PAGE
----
1. Getting the Data into the Webpage

I modified the page to read au-postcodes-Visvalingam-0.1-density.js. You can't just read a .json file in the head of your page, for options on how to get data to load on your page see this helpful SO answer. I went with option two, I opened the au-postcodes-Visvalingam-0.1-density.geosjson and inserted var postcodesData = at the beginning of the data array and put a ; to end the variable declaration.

var postcodesData = {  

Then save as .js. Now you can read the au-postcodes-Visvalingam-0.1-density.js file in the head of your html.

<!-- load geojson data as "postcodeData" -->  
<script src="au-postcodes-Visvalingam-0.1-density.js"></script>  

At the bottom of your page you will need to ensure the postcodesData is referenced in the declaration of the geojson variable. This is also when the leaflet functions defining style and hover events are pointed to the postcode shapes.

// add all options to the polygons
geojson = L.geoJson(postcodesData, {  
    style: style,
    onEachFeature: onEachFeature

2. Setting Initial Location and Zoom on Page Load

To open on Australia instead of the US the key piece of code you need to set is the latitude and longitude coordinates along with the zoom level. This required a little bit of playing around to get the desired look. N.b I set the zoom level to 4 in the code below, don't try finely tuning with decimal places as tiles are only available for integers. I learnt the hard way!

// set up the map
var map ='map').setView([-27.833, 133.583], 4);  

3. Dynamically Fit the Map to Fill the Device Screen Size

There is one issue with setting the zoom, since the zoom of the map is fixed and the device size is variable depending on the device being used. For example, if you set the zoom using your desktop screen, then loaded the page on a mobile device with a fraction of the screen real estate you will only see a fraction of Australia.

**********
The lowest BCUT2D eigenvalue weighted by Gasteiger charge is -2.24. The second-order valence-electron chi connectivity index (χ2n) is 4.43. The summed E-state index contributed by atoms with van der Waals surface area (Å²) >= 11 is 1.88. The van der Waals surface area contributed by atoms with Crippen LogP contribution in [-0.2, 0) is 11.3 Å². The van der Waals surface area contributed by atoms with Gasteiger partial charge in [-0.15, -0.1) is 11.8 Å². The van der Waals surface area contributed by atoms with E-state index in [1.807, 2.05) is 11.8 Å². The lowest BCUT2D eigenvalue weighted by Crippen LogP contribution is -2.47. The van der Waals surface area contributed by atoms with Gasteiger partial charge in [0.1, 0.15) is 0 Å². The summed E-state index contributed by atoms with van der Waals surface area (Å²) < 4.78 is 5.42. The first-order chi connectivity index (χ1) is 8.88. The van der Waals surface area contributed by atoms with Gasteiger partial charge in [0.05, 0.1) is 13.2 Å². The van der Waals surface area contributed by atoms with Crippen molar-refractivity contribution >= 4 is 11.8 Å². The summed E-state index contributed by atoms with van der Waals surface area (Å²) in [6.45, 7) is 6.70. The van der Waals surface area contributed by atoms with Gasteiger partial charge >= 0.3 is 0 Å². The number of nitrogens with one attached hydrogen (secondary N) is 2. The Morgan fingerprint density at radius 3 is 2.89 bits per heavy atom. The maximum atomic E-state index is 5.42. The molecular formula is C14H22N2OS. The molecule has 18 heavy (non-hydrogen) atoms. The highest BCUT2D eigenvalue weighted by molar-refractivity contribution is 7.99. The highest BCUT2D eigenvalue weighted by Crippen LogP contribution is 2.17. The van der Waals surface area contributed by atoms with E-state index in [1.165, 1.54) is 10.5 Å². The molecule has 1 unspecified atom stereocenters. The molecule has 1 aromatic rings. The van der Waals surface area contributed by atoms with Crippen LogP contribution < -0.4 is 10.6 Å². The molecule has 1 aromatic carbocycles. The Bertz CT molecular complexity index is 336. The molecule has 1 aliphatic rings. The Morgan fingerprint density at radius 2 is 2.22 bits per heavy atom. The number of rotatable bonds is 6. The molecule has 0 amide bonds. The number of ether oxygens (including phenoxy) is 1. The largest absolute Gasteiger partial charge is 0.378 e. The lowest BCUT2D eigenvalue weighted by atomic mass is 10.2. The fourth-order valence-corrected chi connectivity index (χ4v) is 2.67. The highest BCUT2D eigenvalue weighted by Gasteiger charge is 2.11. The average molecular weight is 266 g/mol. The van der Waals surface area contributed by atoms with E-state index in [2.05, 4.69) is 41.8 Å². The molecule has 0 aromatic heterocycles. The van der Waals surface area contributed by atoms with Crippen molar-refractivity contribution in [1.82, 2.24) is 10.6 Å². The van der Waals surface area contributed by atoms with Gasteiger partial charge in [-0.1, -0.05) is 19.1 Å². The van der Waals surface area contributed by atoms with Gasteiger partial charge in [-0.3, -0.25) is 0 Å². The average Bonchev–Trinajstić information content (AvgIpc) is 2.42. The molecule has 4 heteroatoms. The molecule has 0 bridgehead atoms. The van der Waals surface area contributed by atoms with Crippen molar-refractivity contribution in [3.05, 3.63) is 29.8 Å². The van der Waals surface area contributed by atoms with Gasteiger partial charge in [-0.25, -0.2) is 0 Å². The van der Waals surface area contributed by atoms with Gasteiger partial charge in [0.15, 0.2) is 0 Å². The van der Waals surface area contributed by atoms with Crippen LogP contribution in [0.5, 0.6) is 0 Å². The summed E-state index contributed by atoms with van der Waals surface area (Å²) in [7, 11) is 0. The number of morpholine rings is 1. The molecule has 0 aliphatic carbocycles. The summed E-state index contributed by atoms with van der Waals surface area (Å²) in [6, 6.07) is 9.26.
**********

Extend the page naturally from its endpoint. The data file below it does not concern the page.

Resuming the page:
a. Set the Viewport

Check out W3's intro to the viewport. Included the following in the head of your html.

<meta name="viewport" content="width=device-width, height=device-height, initial-scale=1.0"/>  

b. Change the #map Styling

The leaflet choropleth example has the following styling applied to the div map:

#map { width: 800px; height: 500px; }

This is a fixed size, we want to change this to be relative. The following will fit to any screensize

#map { position: absolute; top: 0; right: 0; bottom: 0; left: 0; }

c. Set Relative Zoom

The steps before fix the filling of the screen. So now we have variable screen fill and fixed zoom. What we want is variable screen fill and variable zoom. That way, leaflet will automatically zoom to the maximum it can whilst keeping all of Australia visible on the device. Thankfully, leaflet provides a function for this, fitbounds. We need to change this:

// set up the map
var map ='map').setView([-27.833, 133.583], 4);  

If you imagine a box containing Australia, then draw a diagonal through that box, the latitude and longitude of the diagnoal line's endpoints are what the fitBounds() constructs as a container from. I picked a point at the south easter tip of Tasmania and the other to the north west of Western Australia. Here's the code:

// set up the map
var map ='map').setView([-27.833, 133.583]).fitBounds(  
[ [-43.21, 147.8], [-12.5, 117.2] ]

Other Useful Resources Encountered